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  12. Laura Hengehold (2003). Retrieving Experience: Subjectivity and Recognition in Feminist Politics (Review). Journal of Speculative Philosophy 17 (1):73-75.
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  13. Laura Hengehold (2002). "Anonymity Would Have Suited Me Perfectly": Simone Beauvoir on Writing as a Practice of Intimacy. Philosophical Forum 33 (2):195–212.
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  14. Laura Hengehold (2002). “In That Sleep of Death What Dreams...”: Foucault, Existential Phenomenology, and the Kantian Imagination. [REVIEW] Continental Philosophy Review 35 (2):137-159.
    Although Foucault's early writings were strongly influenced by the discourse of existential phenomenology, he later considered it an obstacle to a better understanding of social and political power. This essay seeks to understand some of the reasons for his shift, specifically with respect to Heidegger and Merleau-Ponty. I argue that Foucault diverges from existential phenomenology according to an alternative tendency within the Kantian inheritance they both share: one which stresses the world-disruptive rather than the unifying or world-disclosive power of transcendental (...)
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  15. Laura Hengehold (2002). Staging the Non-Event: Material for Revolution in Kant and Foucault. Philosophy and Social Criticism 28 (3):337-358.
    Since the fall of the former Soviet Union, and following geographical and technological changes in the global economy, theorists in Europe as well as the United States have lamented the confusion and emotional disengagement of many groups formerly identified with the left. This paper addresses the Kantian origins of the idea that 'revolution', however defined (or deferred), is the only plausible image for effective historical engagement capable of motivating spectators to action. Drawing on Foucault's inquiries into conditions for the possibility (...)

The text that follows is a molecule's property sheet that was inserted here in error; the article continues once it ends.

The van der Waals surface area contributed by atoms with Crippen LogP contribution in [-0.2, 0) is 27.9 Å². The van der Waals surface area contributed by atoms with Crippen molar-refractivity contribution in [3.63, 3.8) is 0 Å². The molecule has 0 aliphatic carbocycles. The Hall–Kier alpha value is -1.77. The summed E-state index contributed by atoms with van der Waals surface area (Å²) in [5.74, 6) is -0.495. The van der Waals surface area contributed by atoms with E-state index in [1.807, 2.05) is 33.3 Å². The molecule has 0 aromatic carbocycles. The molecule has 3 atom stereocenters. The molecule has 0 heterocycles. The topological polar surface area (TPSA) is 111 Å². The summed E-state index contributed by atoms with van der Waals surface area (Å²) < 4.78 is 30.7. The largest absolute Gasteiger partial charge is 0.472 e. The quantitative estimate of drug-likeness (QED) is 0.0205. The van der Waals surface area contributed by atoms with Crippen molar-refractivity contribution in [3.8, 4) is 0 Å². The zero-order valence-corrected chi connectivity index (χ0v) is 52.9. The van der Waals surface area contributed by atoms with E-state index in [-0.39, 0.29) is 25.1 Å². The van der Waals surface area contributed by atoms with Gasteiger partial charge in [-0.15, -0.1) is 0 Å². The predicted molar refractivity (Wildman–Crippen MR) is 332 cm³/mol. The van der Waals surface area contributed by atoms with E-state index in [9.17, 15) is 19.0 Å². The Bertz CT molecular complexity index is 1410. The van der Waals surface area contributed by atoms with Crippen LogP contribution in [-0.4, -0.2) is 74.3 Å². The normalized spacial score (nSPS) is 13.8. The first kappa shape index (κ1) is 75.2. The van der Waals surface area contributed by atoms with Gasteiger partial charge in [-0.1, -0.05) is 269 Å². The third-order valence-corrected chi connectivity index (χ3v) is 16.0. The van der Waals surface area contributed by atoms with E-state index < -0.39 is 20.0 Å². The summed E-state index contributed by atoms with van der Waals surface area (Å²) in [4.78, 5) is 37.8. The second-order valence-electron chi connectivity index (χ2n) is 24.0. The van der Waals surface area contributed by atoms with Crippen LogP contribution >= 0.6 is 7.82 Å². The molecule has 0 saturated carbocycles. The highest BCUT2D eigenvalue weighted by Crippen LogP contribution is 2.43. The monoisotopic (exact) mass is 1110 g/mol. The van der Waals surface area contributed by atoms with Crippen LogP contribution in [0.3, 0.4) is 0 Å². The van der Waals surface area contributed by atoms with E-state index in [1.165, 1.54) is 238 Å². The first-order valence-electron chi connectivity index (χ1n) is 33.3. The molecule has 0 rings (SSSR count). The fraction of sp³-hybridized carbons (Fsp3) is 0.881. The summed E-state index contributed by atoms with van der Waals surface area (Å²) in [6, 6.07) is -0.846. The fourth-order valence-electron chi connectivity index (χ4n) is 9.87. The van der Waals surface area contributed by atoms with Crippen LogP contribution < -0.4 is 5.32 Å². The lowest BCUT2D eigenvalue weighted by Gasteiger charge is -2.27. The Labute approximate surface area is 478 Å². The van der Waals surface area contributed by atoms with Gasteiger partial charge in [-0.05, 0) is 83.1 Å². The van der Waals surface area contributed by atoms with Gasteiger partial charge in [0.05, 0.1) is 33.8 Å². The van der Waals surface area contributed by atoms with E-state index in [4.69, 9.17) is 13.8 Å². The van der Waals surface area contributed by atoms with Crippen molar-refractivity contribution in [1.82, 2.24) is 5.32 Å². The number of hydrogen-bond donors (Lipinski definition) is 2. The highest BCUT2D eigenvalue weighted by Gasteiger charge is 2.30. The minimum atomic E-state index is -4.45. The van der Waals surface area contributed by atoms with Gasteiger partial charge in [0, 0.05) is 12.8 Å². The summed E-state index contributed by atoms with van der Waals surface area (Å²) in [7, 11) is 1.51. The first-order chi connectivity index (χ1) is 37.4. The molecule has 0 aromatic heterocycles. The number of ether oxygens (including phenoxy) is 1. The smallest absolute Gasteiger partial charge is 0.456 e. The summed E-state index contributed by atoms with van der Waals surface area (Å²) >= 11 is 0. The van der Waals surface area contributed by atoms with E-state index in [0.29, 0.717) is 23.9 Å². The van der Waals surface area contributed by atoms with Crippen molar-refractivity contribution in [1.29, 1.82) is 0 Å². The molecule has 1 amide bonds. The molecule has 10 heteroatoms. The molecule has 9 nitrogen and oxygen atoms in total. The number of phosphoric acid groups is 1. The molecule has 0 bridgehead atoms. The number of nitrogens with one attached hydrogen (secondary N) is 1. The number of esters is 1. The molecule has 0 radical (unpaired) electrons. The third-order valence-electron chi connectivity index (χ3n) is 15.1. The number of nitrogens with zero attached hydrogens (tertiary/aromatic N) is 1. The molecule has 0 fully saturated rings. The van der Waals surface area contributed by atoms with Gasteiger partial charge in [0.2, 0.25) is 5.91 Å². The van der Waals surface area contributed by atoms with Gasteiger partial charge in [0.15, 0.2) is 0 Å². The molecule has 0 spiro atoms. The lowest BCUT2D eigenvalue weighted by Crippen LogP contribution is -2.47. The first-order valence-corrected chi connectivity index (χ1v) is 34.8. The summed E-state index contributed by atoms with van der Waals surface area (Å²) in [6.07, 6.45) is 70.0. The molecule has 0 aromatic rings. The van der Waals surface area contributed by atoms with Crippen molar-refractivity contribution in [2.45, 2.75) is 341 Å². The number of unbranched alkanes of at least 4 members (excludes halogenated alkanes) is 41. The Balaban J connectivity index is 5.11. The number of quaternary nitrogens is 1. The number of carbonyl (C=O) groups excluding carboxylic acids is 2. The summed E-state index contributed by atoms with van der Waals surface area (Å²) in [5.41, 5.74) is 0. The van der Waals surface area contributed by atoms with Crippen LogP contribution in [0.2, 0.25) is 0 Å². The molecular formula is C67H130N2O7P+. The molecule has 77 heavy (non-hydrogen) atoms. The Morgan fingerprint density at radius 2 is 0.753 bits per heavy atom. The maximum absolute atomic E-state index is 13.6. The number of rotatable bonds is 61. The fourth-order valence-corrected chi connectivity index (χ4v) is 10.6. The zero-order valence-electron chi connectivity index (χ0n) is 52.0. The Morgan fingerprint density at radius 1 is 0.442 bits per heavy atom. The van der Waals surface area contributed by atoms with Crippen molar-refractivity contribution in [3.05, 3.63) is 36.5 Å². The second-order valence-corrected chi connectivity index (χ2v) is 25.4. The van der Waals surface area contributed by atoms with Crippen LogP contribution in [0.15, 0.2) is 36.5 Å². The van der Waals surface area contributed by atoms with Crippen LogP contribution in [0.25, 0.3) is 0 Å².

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  16. Laura Hengehold (1994). An Immodest Proposal: Foucault, Hysterization, and the "Second Rape". Hypatia 9 (3):88 - 107.
    This article places Foucault's 1977 suggestions regarding the reform of French rape law in the context of ongoing feminist debates as to whether rape should be considered a sex crime or a species of assault. When viewed as a disciplinary matrix with both physical and discursive effects, rape and the rape trial clearly contribute to the "hysterization" of women by cultivating complainants' confessions in order to demonstrate their supposed lack of self-knowledge.
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  17. Laura Hengehold (1993). Rape and Communicative Agency: Reflections in the Lake at L. Hypatia 8 (4):56 - 71.
    Freud's case study of "Dora" ignores indications that her symptoms might have resulted from a fear of rape. Drawing on feminist adaptations of Lacan, this paper suggests that fear of rape may serve as a horizon for women's ability to perceive themselves as efficacious speakers. Freud's failure to recognize this fear may reflect men's unwillingness to acknowledge their own role in rape as well as anxiety over the possibility of losing his own credibility.